We’ve all done it: gone to a site looking for info, or even ready to buy, and then gotten distracted by something. Maybe we wanted to check just one more online store for pricing, or visit Consumer Reports. Maybe the baby started crying and you had to leave the screen to tend to its needs. Or maybe you just didn’t make it ‘over the fence’ – weren’t quite convinced enough to click the ole buy button.
So you left the site, and went about your business.
Now we all can see that a person who engages in such behavior is still a great prospect, and that marketing resources spent against him or her are likely to yield a high return. So a whole retargeting industry has risen up to help you capitalize on it.
The challenge of retargeting is that the number of people who visit your site and don’t buy isn’t huge, at least in terms of the total category user base. There’s only so much money you can spend on retargeting.
The question is, ‘Is there a way to get those retargeting rates of return, on a significantly broader scale?
A company called Buysight believes it has the answer. This New York- and Silicon Valley-based start-up has figured out an ingenious way to target more genuine category and brand intenders, delivering results that rival those for retargeting, but with much larger universes. And you buy it CPC, just like Search! I first learned about them when Catalyst S+F did a small project for them last Fall, and was impressed at how much there there was there. (They are no longer a client.)
CMO Jeff Weitzman puts it like this: “Audiences don't buy things, people do. Buyer Targeting is different from BT in that it looks at an individual's real-time SHOPPING behaviors, not broad audience interest segments. And it’s different than retargeting in that it’s not based solely on a visit to a single site. Buyer Targeting focuses on predictive modeling off a large set of shopping-specific behaviors that allow us to know the purchase intent of a given individual in real time and with high accuracy.”
There are four components to the Buysight model:
•Real-Time Shopper Marketplace: Buysight has created a data coop in which retailers and brands share information. This helps the site create real-time buyer profiles for millions of consumers. Now, you get first crack at your site visitors. But if you present them with a number of messages after they visit and they don’t respond, then your dollars move on, and other retailers and brands are given a crack at them. So the retailer doesn’t suffer by sharing users, but can benefit from being able to target other retailers’ “nonresponders." Nifty swifty, hunh? Yet again I could kick myself for not thinking of this first. Once again proving the adage, “Those who can’t…write blog posts about those who can.:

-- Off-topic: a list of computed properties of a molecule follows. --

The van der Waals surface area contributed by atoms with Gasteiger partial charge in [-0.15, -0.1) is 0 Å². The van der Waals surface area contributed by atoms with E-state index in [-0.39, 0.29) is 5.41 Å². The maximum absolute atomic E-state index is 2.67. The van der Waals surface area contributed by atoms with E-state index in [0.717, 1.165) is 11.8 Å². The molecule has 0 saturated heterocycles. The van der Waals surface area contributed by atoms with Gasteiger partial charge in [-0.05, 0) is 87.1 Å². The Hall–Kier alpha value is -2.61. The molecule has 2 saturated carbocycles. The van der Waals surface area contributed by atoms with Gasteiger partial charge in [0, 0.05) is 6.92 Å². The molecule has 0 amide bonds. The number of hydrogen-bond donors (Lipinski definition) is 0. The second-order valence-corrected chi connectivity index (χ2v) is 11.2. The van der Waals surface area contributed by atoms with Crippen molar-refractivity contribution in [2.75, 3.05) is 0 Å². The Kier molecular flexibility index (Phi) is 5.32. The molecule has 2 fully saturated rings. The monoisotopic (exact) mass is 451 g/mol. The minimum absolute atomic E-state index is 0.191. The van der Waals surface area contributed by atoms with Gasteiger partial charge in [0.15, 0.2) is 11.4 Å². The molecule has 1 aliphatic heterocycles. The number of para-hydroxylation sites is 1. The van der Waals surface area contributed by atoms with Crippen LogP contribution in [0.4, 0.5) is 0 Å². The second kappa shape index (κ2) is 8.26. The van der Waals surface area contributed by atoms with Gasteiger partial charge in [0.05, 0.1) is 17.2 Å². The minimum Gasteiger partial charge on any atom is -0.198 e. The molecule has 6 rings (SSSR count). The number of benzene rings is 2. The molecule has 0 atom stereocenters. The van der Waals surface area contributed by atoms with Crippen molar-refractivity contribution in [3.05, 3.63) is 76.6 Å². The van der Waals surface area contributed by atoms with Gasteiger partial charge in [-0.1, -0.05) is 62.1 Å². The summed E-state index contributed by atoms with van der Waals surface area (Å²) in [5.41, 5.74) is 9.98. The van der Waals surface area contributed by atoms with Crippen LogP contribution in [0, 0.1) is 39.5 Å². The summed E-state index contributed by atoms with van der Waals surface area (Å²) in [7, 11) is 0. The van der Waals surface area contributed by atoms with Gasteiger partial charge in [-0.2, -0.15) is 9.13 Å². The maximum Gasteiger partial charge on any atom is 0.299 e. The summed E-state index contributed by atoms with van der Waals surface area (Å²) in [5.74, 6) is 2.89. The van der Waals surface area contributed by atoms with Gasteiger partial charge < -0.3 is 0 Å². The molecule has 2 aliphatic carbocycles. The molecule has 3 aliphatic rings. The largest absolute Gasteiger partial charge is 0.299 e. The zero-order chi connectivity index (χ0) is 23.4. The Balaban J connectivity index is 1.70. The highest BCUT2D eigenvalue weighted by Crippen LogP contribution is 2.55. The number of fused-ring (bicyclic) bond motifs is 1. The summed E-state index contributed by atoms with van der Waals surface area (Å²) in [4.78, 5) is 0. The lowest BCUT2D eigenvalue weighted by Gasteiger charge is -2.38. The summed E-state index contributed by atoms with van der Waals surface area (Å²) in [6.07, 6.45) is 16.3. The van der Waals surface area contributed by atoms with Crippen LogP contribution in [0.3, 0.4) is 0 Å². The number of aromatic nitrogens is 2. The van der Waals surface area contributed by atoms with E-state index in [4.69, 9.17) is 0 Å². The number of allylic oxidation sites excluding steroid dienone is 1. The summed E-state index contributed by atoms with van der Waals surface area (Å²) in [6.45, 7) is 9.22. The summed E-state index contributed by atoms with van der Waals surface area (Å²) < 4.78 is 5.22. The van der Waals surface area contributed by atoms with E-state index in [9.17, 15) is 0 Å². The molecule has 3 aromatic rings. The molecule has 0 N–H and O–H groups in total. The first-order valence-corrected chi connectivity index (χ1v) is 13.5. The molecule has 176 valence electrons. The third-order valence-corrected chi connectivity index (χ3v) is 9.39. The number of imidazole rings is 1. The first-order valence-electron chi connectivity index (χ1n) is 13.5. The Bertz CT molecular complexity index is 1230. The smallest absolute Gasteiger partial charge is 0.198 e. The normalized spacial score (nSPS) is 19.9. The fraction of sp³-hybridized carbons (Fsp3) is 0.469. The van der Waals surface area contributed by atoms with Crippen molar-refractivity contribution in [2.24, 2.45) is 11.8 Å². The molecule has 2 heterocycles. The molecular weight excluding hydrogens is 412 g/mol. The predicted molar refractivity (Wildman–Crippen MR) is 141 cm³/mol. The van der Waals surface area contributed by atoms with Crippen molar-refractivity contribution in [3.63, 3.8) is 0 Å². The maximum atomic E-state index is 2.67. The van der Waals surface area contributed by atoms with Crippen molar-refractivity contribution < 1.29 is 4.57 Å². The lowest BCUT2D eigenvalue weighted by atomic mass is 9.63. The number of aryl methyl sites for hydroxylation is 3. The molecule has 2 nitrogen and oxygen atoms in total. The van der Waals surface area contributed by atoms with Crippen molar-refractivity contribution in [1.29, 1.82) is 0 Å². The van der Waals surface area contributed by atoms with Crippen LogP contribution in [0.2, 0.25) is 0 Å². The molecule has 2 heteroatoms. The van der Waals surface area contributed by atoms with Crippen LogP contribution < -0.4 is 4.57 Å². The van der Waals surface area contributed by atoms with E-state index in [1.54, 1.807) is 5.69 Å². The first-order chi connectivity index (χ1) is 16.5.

•Buyer Intent Map: Buysight analyzes the shopping interests of the majority of online consumers, and develops a “Buyer Intent Map” for each. This map enables the company to identify confirmed shoppers in the categories that interest them. These maps form the foundation of the service.
•Bid-Based CPC Ad Model: You pay for Buysight banners in the same way you would search words. You set the parameters of a campaign, identify a bid price, and you are off to the races. Analytics help you identify insights and optimize your program to drive greater performance and scale over time.
•Dynamic Creative: Because a more custom creative execution including the actual item the consumer desires is proven to be more effective at driving conversion, Buysight offers dynamic creative units that grab appropriate photos, descriptions, and pricing from site feeds. Thus they are optimized at the product level and can also show related products, special or limited time offers, and price comparisons.
The “gimme” prospects for Buysight are online retailers. Because retail’s the place where the financial benefits are the clearest and the fastest coming. But Buysight can also have relevance in brand campaigns where the client is seeking to increase its mindshare with category hand raisers.
Not possible handraisers.
Not people that may perhaps possibly be handraisers.
But actual people with their hands in the air.
And how cool is that?
It’s early days yet for these folks. They have their A round, and have signed a number of major online and brick and mortar retailer clients to use the service on an ongoing basis.
Thanks to ad:tech for publishing this first.